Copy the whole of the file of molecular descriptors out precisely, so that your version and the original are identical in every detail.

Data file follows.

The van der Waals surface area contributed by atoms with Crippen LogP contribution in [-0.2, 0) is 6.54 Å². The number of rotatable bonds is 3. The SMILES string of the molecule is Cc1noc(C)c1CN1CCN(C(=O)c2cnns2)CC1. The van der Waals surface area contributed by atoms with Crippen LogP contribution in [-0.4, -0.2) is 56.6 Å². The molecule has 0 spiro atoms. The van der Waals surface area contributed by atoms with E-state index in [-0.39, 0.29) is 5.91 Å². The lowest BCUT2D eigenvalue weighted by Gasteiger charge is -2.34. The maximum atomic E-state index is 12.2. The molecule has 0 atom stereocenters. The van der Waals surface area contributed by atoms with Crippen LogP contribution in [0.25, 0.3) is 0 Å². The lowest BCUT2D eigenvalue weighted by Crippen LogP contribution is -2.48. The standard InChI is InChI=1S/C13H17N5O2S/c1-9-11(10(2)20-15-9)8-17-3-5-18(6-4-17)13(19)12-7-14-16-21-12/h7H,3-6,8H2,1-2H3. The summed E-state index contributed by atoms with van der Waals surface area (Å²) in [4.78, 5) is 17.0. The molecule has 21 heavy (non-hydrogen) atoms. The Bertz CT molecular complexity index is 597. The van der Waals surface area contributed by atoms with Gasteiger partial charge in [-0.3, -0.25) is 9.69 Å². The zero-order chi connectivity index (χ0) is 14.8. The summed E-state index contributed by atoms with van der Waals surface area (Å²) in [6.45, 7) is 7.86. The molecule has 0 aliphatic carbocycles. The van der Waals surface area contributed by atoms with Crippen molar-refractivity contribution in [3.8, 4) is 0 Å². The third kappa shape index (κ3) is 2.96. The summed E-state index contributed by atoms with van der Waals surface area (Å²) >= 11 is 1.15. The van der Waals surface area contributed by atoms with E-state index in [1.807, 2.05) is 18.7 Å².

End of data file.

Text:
The van der Waals surface area contributed by atoms with Crippen LogP contribution in [-0.2, 0) is 6.54 Å². The number of rotatable bonds is 3. The SMILES string of the molecule is Cc1noc(C)c1CN1CCN(C(=O)c2cnns2)CC1. The van der Waals surface area contributed by atoms with Crippen LogP contribution in [-0.4, -0.2) is 56.6 Å². The molecule has 0 spiro atoms. The van der Waals surface area contributed by atoms with E-state index in [-0.39, 0.29) is 5.91 Å². The lowest BCUT2D eigenvalue weighted by Gasteiger charge is -2.34. The maximum atomic E-state index is 12.2. The molecule has 0 atom stereocenters. The van der Waals surface area contributed by atoms with Crippen LogP contribution in [0.25, 0.3) is 0 Å². The lowest BCUT2D eigenvalue weighted by Crippen LogP contribution is -2.48. The standard InChI is InChI=1S/C13H17N5O2S/c1-9-11(10(2)20-15-9)8-17-3-5-18(6-4-17)13(19)12-7-14-16-21-12/h7H,3-6,8H2,1-2H3. The summed E-state index contributed by atoms with van der Waals surface area (Å²) in [4.78, 5) is 17.0. The molecule has 21 heavy (non-hydrogen) atoms. The Bertz CT molecular complexity index is 597. The van der Waals surface area contributed by atoms with Gasteiger partial charge in [-0.3, -0.25) is 9.69 Å². The zero-order chi connectivity index (χ0) is 14.8. The summed E-state index contributed by atoms with van der Waals surface area (Å²) in [6.45, 7) is 7.86. The molecule has 0 aliphatic carbocycles. The van der Waals surface area contributed by atoms with Crippen molar-refractivity contribution in [3.8, 4) is 0 Å². The third kappa shape index (κ3) is 2.96. The summed E-state index contributed by atoms with van der Waals surface area (Å²) >= 11 is 1.15. The van der Waals surface area contributed by atoms with E-state index in [1.807, 2.05) is 18.7 Å².